Thanks

I recommend anyone about to start TRT to watch, “Testosterone controversies in Men’s Health, a lecture by Dr. Khera”.

This was an excellent video! Wish I had seen this before

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My insurance company didn’t question it at all.

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Back in 2019 I had my T checked bc I had low libido and ED. Came back 400 and free t was 12. Primary care doc said I was normal. Looking back i think he was full of crap

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More Science-Based “Low Normal” Testosterone Facts

  • “Low normal” total testosterone concentrations are associated with reductions in motivation, initiative, self-confidence, concentration and memory, sleep quality, muscle bulk and strength, diminished physical or work performance, feeling sad or blue, depressed mood, mild anemia, and increased body fat and body mass index.

  • Low normal serum testosterone concentrations are associated with reduced male sexual desire, function, performance and potency.

  • Low normal serum testosterone concentrations increase the risk for premature death from any cause.

  • Low normal serum testosterone concentrations increase the risk for death from cardiovascular disease, and increase the combined risk for suffering a first stroke or first transient ischemic attack.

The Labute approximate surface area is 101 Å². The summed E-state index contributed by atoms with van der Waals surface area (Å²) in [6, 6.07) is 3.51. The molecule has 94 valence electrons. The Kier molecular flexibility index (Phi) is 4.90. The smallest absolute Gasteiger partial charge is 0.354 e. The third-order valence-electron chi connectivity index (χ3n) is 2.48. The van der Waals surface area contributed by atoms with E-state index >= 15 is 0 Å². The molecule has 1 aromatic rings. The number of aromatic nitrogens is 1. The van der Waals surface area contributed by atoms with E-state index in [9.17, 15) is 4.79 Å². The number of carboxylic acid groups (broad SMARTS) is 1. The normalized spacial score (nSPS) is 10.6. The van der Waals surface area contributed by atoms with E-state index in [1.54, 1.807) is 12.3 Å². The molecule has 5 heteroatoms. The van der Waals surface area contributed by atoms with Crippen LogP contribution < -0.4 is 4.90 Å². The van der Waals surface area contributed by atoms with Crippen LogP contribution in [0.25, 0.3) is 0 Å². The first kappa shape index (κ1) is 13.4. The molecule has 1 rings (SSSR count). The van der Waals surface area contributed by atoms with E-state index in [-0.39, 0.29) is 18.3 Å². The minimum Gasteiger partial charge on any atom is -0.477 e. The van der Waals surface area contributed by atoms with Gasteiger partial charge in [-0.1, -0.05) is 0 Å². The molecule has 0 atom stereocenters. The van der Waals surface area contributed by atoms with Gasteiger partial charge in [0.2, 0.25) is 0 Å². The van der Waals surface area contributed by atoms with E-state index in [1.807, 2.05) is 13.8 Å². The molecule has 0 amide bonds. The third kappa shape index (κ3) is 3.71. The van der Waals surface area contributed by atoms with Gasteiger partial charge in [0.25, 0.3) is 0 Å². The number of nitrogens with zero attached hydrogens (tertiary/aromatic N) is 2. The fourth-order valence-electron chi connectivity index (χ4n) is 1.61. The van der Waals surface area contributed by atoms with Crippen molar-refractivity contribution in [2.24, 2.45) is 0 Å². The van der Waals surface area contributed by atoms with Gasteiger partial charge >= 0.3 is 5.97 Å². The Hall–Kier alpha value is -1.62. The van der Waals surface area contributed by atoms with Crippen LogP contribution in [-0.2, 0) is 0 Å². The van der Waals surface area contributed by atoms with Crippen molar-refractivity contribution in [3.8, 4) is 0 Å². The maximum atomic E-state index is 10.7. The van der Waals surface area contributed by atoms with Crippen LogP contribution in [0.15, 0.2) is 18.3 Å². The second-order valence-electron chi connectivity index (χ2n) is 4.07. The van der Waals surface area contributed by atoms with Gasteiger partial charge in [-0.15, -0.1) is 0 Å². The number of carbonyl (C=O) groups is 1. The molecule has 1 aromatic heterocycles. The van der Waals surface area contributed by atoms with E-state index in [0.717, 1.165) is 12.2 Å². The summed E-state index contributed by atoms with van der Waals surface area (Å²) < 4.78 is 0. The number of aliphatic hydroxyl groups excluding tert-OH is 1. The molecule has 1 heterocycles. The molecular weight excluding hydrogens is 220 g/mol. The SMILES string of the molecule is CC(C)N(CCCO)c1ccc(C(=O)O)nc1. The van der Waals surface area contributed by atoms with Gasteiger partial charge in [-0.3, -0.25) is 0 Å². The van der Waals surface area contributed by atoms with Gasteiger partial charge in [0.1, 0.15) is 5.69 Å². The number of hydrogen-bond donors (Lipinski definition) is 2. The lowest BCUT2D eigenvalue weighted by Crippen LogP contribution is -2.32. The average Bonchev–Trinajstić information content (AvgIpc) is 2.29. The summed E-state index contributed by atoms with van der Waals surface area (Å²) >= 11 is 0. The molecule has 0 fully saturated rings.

• Low normal serum testosterone concentrations increase the risk for both memory loss and developing clinical depression.

  • Low normal serum testosterone concentrations increase the risk of developing an increased level of systemic inflammation.

Defining “Healthy” Testosterone

Multiple peer-reviewed papers state that “testosterone deficiencies” are more prevalent and “desirable testosterone” levels in men are actually much higher than what is currently being considered as “normal” in doctors’ practices across the country. Case in point: A cross-sectional study of Swedish men ages 69 to 80 years showed the risk for premature death from any cause26 and the risk for suffering a major cardiovascular event27 were inversely correlated with the total serum testosterone concentration (i.e., the higher the testosterone levels, the lower the risk of death).

Specifically with regards to cardiovascular events, men in the highest quartile of testosterone (at or higher than 550 ng/dL) had a lower risk of cardiovascular events compared with men with lower testosterone.

More importantly, details from this study show that it did not matter if a man’s total testosterone was very low (below 340 ng/dL ) or moderately low (up to 549 ng/dL ) – all men with T levels below 549 ng/dL had a similar increased risk for suffering a cardiovascular event. Only when total testosterone exceeded 550 ng/dL did cardiovascular risk drop.